Why refer to Jürgen Mittelstraß here, also given that his position might be considered critical of sustainability and the potential transformative role of the university? It is simply because his reflection upon the autonomy and universality of academic institutions is relevant to ongoing debates (or better, developments) at the University of Luxembourg (UL) as well. These developments are certainly not unique to the UL, as they unfold against the background of comparable events in a range of European countries, such as Germany, the Netherlands or the UK.(3) However, as is the case of our young university in a small country, proximity to the political realm is much higher here, and related changes have obviously occurred much faster than anywhere else.(4) It is rather likely that changes can reach a critical state that challenges both the university’s autonomy and universality. Even the (small) debate about the Grand Duchy’s new university law, revealed by the National Chamber in June 2018, has not necessarily changed the picture. There are at least two reasons for this. Firstly, a university’s autonomy not only depends on external relationships, most importantly the conditions under which funding is ensured, but its autonomy also reflects the rules and regulations of its internal constitution and management. In this respect, an important question remains about the framework conditions under which the UL and its subunits will be able to exist in the future as sovereign academic bodies that can decide independently on their work, research foci and the like – certainly assuming that they are part of a bigger picture of the institution as a whole and refrain from behaving irrespective of it. Secondly, it looks as if ‘expectation management’ is the new approach rising in the political realm concerning what the UL is researching and teaching, and in how far the government’s major political focus areas (which are not necessarily equivalent to the country’s needs) should be respected in the university’s future research and teaching activities.
There are no short and easy answers out of these dilemmas mentioned here. For sure, one can well imagine that past claims for transparency and collaborative practice in the internal organisation of the UL will come to fruition in the foreseeable future. One needs to be optimistic in this respect. The same applies to disciplinary variety, which is usually subject to internal decision-making of academia. Given my background in the humanities and social sciences in general, and geography and planning in particular, it is rather unfortunate that the imperative of competitiveness by specialisation and the related definition of target areas (lighthouses, clusters, priorities) have become hegemonic in higher education policy recently, in the Grand Duchy as elsewhere. The implementation of such principles – which were, in fact, derived from economics and business management – has created disciplinary monotony, rather than originality. And, sufficient proof is still lacking that the outcomes of these strategies will generate more preeminent science than other paradigms, methods and disciplinary practices. This of course needs critical reflection.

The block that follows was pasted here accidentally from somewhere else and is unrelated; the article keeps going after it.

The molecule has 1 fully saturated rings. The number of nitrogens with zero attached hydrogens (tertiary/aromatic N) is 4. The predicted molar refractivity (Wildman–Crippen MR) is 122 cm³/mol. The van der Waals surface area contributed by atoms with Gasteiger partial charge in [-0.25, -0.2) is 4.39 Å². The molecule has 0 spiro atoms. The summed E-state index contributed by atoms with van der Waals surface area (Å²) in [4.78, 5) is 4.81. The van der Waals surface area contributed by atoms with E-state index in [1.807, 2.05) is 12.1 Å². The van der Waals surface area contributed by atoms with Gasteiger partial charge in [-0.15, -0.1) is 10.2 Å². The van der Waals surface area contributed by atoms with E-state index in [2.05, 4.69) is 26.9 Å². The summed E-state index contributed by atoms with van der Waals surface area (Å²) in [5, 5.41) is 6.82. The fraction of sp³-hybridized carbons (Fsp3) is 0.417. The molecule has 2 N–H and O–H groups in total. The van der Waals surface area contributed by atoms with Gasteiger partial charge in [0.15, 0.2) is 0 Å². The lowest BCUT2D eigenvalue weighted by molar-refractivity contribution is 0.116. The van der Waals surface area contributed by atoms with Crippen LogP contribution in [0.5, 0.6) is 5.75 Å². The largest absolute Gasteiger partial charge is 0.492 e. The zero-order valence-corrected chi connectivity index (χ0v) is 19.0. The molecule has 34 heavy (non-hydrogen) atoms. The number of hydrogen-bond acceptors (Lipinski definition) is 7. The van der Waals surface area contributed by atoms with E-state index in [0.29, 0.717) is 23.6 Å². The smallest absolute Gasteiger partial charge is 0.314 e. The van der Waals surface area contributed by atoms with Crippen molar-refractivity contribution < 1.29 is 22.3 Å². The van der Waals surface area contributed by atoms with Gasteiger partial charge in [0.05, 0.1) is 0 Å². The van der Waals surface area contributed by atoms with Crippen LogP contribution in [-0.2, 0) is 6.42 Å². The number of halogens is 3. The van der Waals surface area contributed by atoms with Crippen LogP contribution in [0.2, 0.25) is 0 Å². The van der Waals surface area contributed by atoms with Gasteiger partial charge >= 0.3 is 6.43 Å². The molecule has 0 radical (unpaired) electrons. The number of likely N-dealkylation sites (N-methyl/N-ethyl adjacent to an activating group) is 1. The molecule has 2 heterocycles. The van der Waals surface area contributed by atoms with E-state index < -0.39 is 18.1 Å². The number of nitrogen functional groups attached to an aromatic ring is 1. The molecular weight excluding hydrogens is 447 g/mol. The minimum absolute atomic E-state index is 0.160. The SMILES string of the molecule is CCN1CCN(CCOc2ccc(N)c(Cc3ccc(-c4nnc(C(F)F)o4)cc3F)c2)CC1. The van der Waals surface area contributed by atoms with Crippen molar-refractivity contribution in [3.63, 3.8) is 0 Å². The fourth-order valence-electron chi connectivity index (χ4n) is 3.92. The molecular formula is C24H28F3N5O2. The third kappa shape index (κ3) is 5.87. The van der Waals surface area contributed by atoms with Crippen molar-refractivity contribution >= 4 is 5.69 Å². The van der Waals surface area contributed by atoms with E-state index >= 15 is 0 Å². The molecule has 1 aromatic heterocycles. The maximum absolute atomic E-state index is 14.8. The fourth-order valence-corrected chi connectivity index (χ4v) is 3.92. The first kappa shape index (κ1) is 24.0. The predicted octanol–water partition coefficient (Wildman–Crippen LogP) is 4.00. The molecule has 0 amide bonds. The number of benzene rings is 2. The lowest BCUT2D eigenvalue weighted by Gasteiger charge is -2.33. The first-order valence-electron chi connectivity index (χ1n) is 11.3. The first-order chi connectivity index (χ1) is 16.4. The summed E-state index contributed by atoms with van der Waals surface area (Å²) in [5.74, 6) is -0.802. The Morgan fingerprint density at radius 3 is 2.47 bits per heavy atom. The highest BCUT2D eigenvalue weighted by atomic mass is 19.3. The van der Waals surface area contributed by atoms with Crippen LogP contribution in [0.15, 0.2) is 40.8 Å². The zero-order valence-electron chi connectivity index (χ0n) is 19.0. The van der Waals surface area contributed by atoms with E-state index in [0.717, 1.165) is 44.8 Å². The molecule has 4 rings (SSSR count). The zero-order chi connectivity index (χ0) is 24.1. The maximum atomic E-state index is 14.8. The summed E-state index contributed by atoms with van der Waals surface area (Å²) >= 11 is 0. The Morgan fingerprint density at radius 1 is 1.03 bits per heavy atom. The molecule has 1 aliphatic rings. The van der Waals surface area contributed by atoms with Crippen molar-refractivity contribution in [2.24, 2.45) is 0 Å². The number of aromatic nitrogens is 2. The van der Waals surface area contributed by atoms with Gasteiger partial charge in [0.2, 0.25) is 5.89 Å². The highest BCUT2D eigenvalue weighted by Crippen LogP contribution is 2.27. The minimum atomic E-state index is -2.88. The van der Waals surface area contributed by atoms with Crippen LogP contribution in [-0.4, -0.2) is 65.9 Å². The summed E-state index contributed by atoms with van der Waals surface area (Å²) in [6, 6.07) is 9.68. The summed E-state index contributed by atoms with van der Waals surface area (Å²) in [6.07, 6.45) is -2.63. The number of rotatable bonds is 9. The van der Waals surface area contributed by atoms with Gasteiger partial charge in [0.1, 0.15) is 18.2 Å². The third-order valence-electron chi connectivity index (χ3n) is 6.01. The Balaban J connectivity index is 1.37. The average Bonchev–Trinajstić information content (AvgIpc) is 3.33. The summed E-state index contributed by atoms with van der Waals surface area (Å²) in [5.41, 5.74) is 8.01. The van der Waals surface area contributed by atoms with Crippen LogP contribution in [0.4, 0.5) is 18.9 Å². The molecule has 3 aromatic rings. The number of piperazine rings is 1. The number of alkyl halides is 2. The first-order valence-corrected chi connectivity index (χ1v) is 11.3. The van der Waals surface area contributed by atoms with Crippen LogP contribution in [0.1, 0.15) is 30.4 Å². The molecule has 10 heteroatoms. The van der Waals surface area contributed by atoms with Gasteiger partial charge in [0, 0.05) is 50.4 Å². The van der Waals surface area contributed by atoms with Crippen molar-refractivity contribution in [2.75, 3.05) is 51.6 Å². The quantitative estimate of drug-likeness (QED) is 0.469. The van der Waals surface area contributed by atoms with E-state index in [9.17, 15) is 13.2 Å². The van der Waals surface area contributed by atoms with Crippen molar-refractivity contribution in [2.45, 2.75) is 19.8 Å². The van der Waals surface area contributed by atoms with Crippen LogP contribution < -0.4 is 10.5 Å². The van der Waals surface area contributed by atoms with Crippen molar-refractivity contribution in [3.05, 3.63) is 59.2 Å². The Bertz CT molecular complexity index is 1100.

As regards the external relationships that an academic institution is embedded in, most relevant could be the fostering of collective learning processes between scientists and practitioners that emphasise the particularities and peculiarities under which the work of either side is organised and practiced – which would be for the mutual benefit of all participants. This could include a more detailed exploration of the interface between science and practice, or science and policy, which might also reveal more about the kinds of framework conditions something called ‘impact’ could be achieved, which is always so elegantly spoken about but only ever loosely defined.(5) Such learning processes would require interest in, if not curiosity of, the others’ life-worlds and practices. In the case of the UL, this might also contribute to ensuring what Jürgen Mittelstraß noted as the fundamentals of scientific work in the first place: autonomy and universality.
1) Jürgen Mittelstraß (1998), Häuser des Wissens. Frankfurt am Main: Suhrkamp.
2) Jürgen Mittelstraß (2018), Die Wissenschaft und ihre Gesellschaft. F.A.Z. issue no. 168, 23.07.2018, p. 6.
3) Stefano Collini (2012), What are Universities for?London: Penguin; Stefano Collini (2017): Speaking of Universities. London: Verso.
4) Markus Hesse (2017), Widersprüchlich, ungeduldig, selbstbezogen? Anmerkungen zum Verhältnis Luxemburgs zu seiner Universität. forum376, p. 14-16.
5) Andrew Harding (2014), What is the difference between an impact and an outcome? Impact is the longer term effect of an outcome.Retrieved from the Web on 24 July 2018, http://blogs.lse.ac.uk/impactofsocialsciences/2014/10/27/impact-vs-outcome-harding/